About 30 percent of the influenza viruses that have spread across the country this winter seem to be resistant to treatment with Tamiflu, the drug most commonly prescribed for flu, the Health, Labor and Welfare Ministry said Friday.

Because Tamiflu is so widely used in medical institutions across the country, the ministry has alerted them to the situation and advised additional care be taken in choosing which drugs to use to treat flu. The virus confirmed to be resistant to Tamiflu is influenza A virus subtype H1N1, which accounts for an estimated 36 percent of three main strains of flu spreading in the country today.

According to the National Institute of Infectious Diseases, of viruses that were found in 35 flu patients reported to the institute through 11 prefectural governments by Jan. 8, those found in 34 people were confirmed to be the drug-resistant virus, accounting for 97 percent.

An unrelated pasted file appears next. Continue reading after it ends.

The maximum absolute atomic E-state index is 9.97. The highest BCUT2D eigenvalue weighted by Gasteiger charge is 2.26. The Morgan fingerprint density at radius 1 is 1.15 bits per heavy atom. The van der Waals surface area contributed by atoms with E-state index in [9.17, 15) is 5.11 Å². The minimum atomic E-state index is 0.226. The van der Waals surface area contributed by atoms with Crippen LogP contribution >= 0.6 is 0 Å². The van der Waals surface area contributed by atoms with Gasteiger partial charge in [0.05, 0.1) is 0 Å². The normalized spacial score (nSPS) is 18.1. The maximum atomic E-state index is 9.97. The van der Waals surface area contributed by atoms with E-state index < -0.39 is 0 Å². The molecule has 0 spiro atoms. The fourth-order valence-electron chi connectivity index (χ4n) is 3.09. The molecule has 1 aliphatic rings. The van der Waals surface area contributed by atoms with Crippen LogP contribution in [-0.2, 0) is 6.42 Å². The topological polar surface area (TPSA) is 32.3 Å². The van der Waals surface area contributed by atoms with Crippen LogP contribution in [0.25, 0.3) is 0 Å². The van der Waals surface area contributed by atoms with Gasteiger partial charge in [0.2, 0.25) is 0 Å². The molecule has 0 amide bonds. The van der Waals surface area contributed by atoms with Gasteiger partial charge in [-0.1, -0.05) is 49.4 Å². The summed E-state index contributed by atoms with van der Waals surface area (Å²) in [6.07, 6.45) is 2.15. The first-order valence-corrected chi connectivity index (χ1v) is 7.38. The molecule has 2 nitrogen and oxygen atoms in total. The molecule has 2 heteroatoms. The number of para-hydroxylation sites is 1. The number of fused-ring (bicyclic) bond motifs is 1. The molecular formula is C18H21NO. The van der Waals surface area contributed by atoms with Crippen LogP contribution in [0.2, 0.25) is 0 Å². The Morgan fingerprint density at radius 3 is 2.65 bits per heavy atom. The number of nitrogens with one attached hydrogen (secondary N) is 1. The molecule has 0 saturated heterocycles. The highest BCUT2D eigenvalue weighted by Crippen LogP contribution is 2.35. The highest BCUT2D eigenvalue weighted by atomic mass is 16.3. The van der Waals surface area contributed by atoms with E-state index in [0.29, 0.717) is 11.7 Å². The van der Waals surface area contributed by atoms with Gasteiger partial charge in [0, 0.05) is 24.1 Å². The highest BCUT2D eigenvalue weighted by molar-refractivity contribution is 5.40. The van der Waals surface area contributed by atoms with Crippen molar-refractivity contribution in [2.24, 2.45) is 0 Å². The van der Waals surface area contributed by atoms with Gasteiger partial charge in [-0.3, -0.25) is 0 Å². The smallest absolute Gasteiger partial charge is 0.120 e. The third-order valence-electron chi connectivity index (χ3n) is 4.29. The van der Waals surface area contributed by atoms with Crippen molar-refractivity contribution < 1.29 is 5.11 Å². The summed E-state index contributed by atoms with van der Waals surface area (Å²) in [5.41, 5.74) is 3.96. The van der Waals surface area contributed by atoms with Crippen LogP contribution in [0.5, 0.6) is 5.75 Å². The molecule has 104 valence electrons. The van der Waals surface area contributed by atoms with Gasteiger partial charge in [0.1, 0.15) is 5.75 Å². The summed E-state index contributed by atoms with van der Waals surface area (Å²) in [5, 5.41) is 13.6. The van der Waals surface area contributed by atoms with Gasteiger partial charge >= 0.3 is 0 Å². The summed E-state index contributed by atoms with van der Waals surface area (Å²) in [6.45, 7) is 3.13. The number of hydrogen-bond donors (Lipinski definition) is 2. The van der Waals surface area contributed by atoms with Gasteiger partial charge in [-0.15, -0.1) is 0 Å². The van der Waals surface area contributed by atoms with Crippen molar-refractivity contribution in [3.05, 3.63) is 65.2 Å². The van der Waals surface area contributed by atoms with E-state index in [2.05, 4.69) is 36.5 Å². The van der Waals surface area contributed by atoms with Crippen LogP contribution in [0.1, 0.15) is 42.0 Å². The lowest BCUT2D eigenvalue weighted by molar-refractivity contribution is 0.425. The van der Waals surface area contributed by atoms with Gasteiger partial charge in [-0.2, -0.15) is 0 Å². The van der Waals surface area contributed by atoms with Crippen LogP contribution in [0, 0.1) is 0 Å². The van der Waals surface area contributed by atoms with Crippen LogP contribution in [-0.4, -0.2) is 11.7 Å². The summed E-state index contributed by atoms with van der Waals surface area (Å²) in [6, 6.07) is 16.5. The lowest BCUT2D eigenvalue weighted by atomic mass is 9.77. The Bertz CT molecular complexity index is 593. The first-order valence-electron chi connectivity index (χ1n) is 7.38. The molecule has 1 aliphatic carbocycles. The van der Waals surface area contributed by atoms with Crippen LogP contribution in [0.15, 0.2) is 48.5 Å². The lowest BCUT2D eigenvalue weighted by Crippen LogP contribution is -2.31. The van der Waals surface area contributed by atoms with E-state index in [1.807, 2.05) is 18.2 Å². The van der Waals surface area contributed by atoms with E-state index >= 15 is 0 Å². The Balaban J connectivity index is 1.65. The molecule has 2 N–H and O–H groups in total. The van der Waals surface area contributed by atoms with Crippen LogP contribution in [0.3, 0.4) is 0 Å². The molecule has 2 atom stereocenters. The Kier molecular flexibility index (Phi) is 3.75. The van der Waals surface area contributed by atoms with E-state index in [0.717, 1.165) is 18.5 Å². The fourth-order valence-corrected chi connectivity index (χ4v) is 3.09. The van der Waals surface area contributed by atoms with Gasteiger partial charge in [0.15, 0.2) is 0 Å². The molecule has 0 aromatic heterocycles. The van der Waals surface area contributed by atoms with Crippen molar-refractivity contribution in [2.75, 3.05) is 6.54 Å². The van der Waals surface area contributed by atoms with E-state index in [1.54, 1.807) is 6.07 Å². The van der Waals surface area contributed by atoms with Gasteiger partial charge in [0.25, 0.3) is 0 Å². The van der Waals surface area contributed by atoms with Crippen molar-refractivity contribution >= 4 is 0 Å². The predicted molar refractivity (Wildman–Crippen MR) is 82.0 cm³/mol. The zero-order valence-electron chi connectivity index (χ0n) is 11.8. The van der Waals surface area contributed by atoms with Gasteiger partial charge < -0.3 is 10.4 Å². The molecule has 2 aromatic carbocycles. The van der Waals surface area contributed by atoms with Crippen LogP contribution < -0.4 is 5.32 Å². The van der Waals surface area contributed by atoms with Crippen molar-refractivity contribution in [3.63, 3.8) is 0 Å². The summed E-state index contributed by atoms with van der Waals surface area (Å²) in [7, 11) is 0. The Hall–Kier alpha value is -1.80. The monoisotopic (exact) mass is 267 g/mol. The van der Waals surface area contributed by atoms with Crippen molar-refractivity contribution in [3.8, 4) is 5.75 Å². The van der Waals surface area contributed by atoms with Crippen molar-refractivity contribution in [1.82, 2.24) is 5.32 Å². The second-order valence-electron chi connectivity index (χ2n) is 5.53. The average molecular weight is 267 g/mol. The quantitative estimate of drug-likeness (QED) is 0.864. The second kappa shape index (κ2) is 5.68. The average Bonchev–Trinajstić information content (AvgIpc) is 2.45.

The rate is much higher than the 2.6 percent recorded last winter. The ministry intends to study the conditions of the drug-resistant patients and the cures by forming a research group as well as pursuing laboratory testing in the remaining 36 prefectures.

According to the ministry, another drug, Relenza, is effective against the Tamiflu-resistant virus and no drug-resistant virus has been found in flu strains other than H1N1, including influenza A virus subtype H3N2 and influenza B virus.

The drug-resistant virus was reported all over the world last winter, and it has already been found in the United States and Britain this winter. The virus also was reported in countries where Tamiflu is not widely used. It seems the virus became resistant to the drug through natural mutation in a certain gene.